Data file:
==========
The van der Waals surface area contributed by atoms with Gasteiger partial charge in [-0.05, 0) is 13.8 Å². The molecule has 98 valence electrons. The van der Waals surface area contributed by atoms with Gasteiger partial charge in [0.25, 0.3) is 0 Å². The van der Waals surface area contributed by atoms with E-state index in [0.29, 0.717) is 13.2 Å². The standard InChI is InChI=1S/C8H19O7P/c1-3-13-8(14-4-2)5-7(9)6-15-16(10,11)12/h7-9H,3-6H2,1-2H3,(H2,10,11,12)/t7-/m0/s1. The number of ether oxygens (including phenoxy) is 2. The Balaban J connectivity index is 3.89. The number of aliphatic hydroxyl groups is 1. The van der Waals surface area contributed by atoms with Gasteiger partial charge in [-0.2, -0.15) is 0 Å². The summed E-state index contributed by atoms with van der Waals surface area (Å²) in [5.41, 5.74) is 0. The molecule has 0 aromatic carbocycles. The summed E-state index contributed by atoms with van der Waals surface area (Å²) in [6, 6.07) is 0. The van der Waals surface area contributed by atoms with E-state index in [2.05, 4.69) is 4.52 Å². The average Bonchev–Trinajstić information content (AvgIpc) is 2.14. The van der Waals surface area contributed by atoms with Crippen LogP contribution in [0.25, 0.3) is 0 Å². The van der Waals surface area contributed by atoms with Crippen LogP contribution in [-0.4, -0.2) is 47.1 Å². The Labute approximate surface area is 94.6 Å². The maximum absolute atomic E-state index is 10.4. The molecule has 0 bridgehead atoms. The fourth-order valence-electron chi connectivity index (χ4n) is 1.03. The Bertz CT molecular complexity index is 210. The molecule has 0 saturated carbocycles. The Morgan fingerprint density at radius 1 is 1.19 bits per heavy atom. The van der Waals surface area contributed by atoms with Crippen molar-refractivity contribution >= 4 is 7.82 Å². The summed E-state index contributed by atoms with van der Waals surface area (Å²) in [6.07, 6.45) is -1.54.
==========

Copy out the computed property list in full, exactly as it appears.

The van der Waals surface area contributed by atoms with Gasteiger partial charge in [-0.05, 0) is 13.8 Å². The molecule has 98 valence electrons. The van der Waals surface area contributed by atoms with Gasteiger partial charge in [0.25, 0.3) is 0 Å². The van der Waals surface area contributed by atoms with E-state index in [0.29, 0.717) is 13.2 Å². The standard InChI is InChI=1S/C8H19O7P/c1-3-13-8(14-4-2)5-7(9)6-15-16(10,11)12/h7-9H,3-6H2,1-2H3,(H2,10,11,12)/t7-/m0/s1. The number of ether oxygens (including phenoxy) is 2. The Balaban J connectivity index is 3.89. The number of aliphatic hydroxyl groups is 1. The van der Waals surface area contributed by atoms with Gasteiger partial charge in [-0.2, -0.15) is 0 Å². The summed E-state index contributed by atoms with van der Waals surface area (Å²) in [5.41, 5.74) is 0. The molecule has 0 aromatic carbocycles. The summed E-state index contributed by atoms with van der Waals surface area (Å²) in [6, 6.07) is 0. The van der Waals surface area contributed by atoms with E-state index in [2.05, 4.69) is 4.52 Å². The average Bonchev–Trinajstić information content (AvgIpc) is 2.14. The van der Waals surface area contributed by atoms with Crippen LogP contribution in [0.25, 0.3) is 0 Å². The van der Waals surface area contributed by atoms with Crippen LogP contribution in [-0.4, -0.2) is 47.1 Å². The Labute approximate surface area is 94.6 Å². The maximum absolute atomic E-state index is 10.4. The molecule has 0 bridgehead atoms. The fourth-order valence-electron chi connectivity index (χ4n) is 1.03. The Bertz CT molecular complexity index is 210. The molecule has 0 saturated carbocycles. The Morgan fingerprint density at radius 1 is 1.19 bits per heavy atom. The van der Waals surface area contributed by atoms with Crippen molar-refractivity contribution >= 4 is 7.82 Å². The summed E-state index contributed by atoms with van der Waals surface area (Å²) in [6.07, 6.45) is -1.54.